By DREW FOULIS

Many consider the mosquito to be the unofficial state bird of Alaska. Some people think of them as a constant annoyance and deterrent to enjoying the outdoors during the summer months. One thing everyone who has encountered this miniature menace can agree on is that they are awful and annoying. When asked “What do you know about mosquitoes?” most Skagwegians reply, “I know, I hate them!” I’m willing to bet good money that this sentiment has resounded since even before the gold rush started. Harmless beyond the initial itch, Alaskan mosquitoes are not known to transmit diseases.

Most of what we know today about the mosquito’s feeding habits and effective population control is due to military activity in the early 1960s. During the Cold War, America was concerned about the possibility of a Russian attack on the mainland of North America. The chemical called DDT, now illegal, was widely utilized to increase the productivity of US military personnel.

DDT is an extremely effective insecticide, with the devastating side effect of killing multiple species of fish. The largest reason it is now illegal is the effect DDT has on local birds. When exposed to DDT, most birds produce eggs with a considerably thinner and more fragile shell, this in turn makes the eggs unable to develop properly.

The most annoying and prolific of the 27 species that buzz around Alaska is the dreaded Aedes intrudens. Although most of the species present similar characteristics, the Aedes group are the most widespread and abundant, but cause the most disturbances. All mosquitoes primarily feed on the nectar and juices of plants, making them the number one wildflower pollinator in Alaska. Only the females require a “blood meal” to produce viable eggs. Some of the species present in Skagway feed only on cold-blooded animals like frogs. Caribou, bears, goats, and moose are all large sources of blood for mosquitoes, but most of the blood meals are collected from baby birds, lemmings and mice.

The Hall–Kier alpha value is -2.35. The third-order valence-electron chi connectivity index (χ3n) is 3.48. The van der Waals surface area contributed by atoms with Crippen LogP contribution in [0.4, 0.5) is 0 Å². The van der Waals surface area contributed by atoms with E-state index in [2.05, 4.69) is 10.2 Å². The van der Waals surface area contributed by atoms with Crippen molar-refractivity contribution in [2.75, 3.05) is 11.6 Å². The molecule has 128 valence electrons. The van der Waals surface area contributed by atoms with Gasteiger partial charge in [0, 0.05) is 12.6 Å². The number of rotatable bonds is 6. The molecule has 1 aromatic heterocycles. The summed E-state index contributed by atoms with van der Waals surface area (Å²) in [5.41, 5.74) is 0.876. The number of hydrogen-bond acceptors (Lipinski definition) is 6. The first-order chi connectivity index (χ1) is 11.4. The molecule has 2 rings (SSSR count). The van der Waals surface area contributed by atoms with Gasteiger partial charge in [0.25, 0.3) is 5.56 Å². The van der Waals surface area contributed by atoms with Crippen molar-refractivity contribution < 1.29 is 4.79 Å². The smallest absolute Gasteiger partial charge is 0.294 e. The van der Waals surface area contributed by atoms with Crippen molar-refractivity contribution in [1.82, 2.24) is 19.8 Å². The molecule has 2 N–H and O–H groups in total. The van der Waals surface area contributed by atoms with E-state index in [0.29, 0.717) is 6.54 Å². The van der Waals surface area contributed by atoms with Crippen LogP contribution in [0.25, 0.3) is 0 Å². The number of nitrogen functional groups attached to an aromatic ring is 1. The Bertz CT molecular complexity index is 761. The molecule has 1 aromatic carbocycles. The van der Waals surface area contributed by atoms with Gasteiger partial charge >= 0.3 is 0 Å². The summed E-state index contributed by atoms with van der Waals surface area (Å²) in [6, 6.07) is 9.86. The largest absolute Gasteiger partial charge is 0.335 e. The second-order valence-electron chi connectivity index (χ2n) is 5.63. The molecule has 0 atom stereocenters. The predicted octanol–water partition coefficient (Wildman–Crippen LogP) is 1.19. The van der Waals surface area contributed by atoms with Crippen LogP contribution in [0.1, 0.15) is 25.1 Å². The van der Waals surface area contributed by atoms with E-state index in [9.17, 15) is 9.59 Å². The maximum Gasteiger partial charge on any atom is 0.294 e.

How can you avoid being on the menu? The answer lies in understanding a few conditions that contribute to more active adults. Most species are crepuscular, meaning peak activity happens during twilight. Activity is also influenced by temperature, light, wind, and pressure change. When temperatures dip below 45 degrees F, mosquito activity is greatly reduced. When wind speeds approach 5 MPH, most mosquitoes are not active. Mosquitoes appear to prefer warmer air that is decreasing in moisture and pressure. Alaskan mosquitoes are limited by a short and relatively cold summer season. Most species only have one brood every year which makes them have to stagger their maturation rate. There are several waves of assault, each dominated by different species. The Aedes mosquito lays its eggs in dry soil that will become wet; the eggs lie dormant for several years until proper moisture levels are obtained.

Here are a couple strategies that will decrease the impact of the naughty little nuisance. All biting mosquitoes are attracted to heat, moisture and carbon dioxide. Some species are drawn to light colors while other species prefer dark colors, so regardless of what you wear, the mosquitoes will like it. One thing I know for a fact that they don’t like is DEET. They might still land on you, but one sniff will have them looking for a lemming.

For better or worse, there is a marriage between the wild lands we call Alaska and the necessary nuisance of the mosquito. Regardless of the impact mosquitos have on your picnic, they offer a veritable buffet for local fish, dragonflies, and birds. The best way to keep yourself off the menu is to limit your outside time at dawn and dusk, procure a strong bottle of DEET and try not to let yourself expel excessive amounts of CO2 and body heat. Next time you are swatting one of these prolific pests, try to remember they have been bugging everyone in Alaska for a long, long time.

Drew Foulis has been feeding the local population of Aedes Intrudens since early May and will continue until the end of September. Join him in the ritual of bloodletting by going outside and enjoying the multitude of mosquitos!